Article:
The "real estate crisis" in Toronto is not what people might make it seem. It is not so much a crisis as it is a correction. Just like a balloon, after real estate prices inflated to a point of instability, the market finally popped.
There are more signs that Canada's housing market is facing a significant slowdown after a double-digit percentage drop in home construction starts last month, aswell as a forecast that sales and prices will slide this year. As the recession digs in and the unemployment rate rises, nervous consumers are standing still when it comes to buying and selling real estate.
The results are increasing numbers of dwellings on the market, dropping prices and a slowdown in construction. The Canadian housing correction is in full swing, having a wide impact across the country. Canada Mortgage and Housing Corp. reported housing starts fell to a seasonally adjusted annual rate of 153,500 units in January, down 10.9 per cent from December in the steepest monthly drop since March 1995.
It was the fifth straight decline and left home construction at its slackest pace since 2001, well below market expectations of 169,000. Aswell, the Canadian Real Estate Association predicted house prices nationally will fall eight per cent this year as the number of Multiple Listing Service sales tumbles 16.9 per cent to 360,900 units.
Three months ago, the association was forecasting only a 2.1 per cent price slippage for 2009 on a three per cent decline in the number of sales. Its latest forecast would represent the smallest national MLS sales volume since 2000, following a 17.1 per cent drop in 2008.
Although there were some incentives for home buyers in the recent federal budget, they won't take hold until there is an improvement in buyer psychology. The Jan. 27 budget included a plan to expand the insured mortgage purchase program by $50 billion to $125 billion, which is meant to encourage banks to increase mortgage lending.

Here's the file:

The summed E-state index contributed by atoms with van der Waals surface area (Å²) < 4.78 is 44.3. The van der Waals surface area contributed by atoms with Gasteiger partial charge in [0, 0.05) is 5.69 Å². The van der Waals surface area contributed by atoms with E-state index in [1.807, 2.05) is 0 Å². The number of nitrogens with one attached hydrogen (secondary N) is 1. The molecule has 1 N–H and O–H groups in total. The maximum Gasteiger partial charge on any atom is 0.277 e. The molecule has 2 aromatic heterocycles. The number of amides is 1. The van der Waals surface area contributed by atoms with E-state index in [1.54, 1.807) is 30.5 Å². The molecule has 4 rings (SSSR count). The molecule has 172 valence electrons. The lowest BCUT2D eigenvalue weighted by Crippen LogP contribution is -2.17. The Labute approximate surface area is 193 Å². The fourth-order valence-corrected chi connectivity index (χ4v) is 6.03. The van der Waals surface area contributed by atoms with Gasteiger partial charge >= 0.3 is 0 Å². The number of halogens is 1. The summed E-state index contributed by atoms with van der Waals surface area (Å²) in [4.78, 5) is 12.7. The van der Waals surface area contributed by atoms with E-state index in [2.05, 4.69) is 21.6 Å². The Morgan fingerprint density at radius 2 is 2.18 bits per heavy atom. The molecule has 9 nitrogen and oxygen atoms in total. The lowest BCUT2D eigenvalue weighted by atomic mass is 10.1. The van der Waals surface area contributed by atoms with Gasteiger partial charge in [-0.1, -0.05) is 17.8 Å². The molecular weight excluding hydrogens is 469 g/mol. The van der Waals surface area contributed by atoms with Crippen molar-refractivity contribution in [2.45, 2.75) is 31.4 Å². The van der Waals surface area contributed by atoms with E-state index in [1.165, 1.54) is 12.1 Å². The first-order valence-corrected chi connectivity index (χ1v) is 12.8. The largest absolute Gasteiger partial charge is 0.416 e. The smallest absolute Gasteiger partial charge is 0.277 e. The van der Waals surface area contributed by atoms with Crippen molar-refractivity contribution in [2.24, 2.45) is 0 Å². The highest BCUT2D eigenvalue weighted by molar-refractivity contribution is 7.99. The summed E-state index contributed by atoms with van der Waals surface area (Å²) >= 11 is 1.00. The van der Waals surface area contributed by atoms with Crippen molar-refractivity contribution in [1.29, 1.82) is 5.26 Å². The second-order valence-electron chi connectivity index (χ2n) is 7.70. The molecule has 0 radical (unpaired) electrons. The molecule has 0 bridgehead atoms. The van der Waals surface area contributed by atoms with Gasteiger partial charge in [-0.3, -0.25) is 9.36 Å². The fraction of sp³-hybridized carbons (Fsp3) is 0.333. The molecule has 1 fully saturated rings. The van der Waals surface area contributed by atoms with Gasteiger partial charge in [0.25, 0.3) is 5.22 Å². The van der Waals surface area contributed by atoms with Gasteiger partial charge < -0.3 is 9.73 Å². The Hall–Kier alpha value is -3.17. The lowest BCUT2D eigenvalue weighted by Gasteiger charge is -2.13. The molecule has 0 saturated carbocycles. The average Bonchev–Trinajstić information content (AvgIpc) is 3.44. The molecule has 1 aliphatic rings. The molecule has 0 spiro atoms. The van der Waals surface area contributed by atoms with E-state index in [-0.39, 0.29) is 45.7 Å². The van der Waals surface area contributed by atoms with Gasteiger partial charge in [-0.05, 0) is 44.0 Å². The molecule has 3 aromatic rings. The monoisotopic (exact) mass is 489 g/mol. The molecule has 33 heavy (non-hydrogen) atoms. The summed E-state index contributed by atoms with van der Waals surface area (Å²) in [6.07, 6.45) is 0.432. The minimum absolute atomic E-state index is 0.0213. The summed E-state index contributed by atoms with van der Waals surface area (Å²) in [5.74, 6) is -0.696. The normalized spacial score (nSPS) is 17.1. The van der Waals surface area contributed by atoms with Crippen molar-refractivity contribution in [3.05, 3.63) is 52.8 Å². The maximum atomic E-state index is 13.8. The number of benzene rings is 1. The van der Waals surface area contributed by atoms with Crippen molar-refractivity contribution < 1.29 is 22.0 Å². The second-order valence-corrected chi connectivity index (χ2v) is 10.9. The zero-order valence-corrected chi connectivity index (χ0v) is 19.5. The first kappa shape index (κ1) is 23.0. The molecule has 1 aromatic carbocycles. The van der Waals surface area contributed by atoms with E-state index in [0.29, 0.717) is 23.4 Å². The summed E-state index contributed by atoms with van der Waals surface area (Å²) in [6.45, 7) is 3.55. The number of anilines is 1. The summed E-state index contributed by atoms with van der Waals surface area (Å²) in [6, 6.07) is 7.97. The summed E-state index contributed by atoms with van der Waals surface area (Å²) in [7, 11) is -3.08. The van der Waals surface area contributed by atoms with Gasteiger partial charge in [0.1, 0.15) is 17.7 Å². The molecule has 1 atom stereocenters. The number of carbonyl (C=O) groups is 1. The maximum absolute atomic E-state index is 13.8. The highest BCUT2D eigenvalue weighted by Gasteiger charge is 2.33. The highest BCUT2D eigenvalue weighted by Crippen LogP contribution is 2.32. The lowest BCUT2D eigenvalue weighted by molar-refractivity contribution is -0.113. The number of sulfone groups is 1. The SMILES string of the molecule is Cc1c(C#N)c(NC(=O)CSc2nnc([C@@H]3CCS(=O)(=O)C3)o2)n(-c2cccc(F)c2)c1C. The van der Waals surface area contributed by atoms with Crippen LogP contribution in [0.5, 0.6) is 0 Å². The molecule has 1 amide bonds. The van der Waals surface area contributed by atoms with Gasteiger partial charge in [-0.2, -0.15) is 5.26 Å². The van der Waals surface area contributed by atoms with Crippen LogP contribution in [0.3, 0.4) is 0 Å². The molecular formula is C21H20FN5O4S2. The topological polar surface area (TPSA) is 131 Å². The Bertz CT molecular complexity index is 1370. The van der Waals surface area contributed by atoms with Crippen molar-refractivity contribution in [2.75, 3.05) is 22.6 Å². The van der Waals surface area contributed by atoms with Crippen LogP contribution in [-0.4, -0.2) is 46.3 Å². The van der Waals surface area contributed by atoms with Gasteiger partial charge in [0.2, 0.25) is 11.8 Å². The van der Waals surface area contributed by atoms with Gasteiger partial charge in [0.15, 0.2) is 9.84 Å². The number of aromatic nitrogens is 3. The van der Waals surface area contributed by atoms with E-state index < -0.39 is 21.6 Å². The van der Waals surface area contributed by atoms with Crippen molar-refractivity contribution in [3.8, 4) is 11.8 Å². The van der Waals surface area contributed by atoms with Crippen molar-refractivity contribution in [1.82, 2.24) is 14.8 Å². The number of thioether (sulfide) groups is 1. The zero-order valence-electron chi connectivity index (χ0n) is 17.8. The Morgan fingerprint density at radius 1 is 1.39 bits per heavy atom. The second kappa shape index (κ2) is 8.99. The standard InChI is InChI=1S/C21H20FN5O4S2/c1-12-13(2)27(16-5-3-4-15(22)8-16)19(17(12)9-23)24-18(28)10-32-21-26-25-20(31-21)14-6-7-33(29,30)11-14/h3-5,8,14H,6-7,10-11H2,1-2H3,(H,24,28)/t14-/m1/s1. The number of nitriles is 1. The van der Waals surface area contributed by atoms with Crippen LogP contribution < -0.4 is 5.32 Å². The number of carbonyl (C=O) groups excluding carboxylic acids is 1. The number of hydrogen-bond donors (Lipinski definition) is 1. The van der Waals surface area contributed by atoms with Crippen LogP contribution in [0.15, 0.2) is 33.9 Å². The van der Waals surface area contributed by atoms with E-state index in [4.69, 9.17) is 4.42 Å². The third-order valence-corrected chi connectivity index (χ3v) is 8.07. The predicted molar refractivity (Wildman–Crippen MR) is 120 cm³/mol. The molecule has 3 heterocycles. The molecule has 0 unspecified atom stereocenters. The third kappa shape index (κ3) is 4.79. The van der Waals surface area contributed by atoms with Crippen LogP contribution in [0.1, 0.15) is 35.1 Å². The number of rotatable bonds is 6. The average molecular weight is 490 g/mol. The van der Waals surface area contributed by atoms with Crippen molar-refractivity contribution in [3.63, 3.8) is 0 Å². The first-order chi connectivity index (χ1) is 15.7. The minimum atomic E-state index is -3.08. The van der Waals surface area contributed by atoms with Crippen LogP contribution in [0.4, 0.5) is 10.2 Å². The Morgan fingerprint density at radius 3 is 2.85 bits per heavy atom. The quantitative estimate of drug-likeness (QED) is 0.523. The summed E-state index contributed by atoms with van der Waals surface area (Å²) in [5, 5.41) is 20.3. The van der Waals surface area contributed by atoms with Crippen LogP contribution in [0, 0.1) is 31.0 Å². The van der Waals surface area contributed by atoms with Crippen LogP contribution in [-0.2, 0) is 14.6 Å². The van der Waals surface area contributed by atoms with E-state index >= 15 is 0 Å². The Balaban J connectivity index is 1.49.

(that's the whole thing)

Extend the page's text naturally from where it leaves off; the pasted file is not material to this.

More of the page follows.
Ottawa also increased the RRSP withdrawal limit for qualified home buyers to $25,000 from $20,000, and introduced up to $750 in tax relief for closing costs for first-time buyers.
The home market is in "retrenchment mode." It's no surprise that home builders are pulling back, facing slowing demand and increasing amounts of unsold inventory. What you are also seeing now is that the condo market has finally cooled off. Canada has nowhere near the housing crisis as the United States, where risky lending has made foreclosure sales common.
CMHC said in its report that overall housing starts declined across the country, with a lot of the steam coming off the hot market that had prevailed in most of Western Canada.
Reduced sales and increased listings in the existing-home market have led to reduced spillover demand in the new-home market.
Improved home affordability will likely support starts this year at the pre-boom level of about 150,000, but if starts continue on this downward momentum without signs of stabilization, even this prudent forecast could fall by the wayside.
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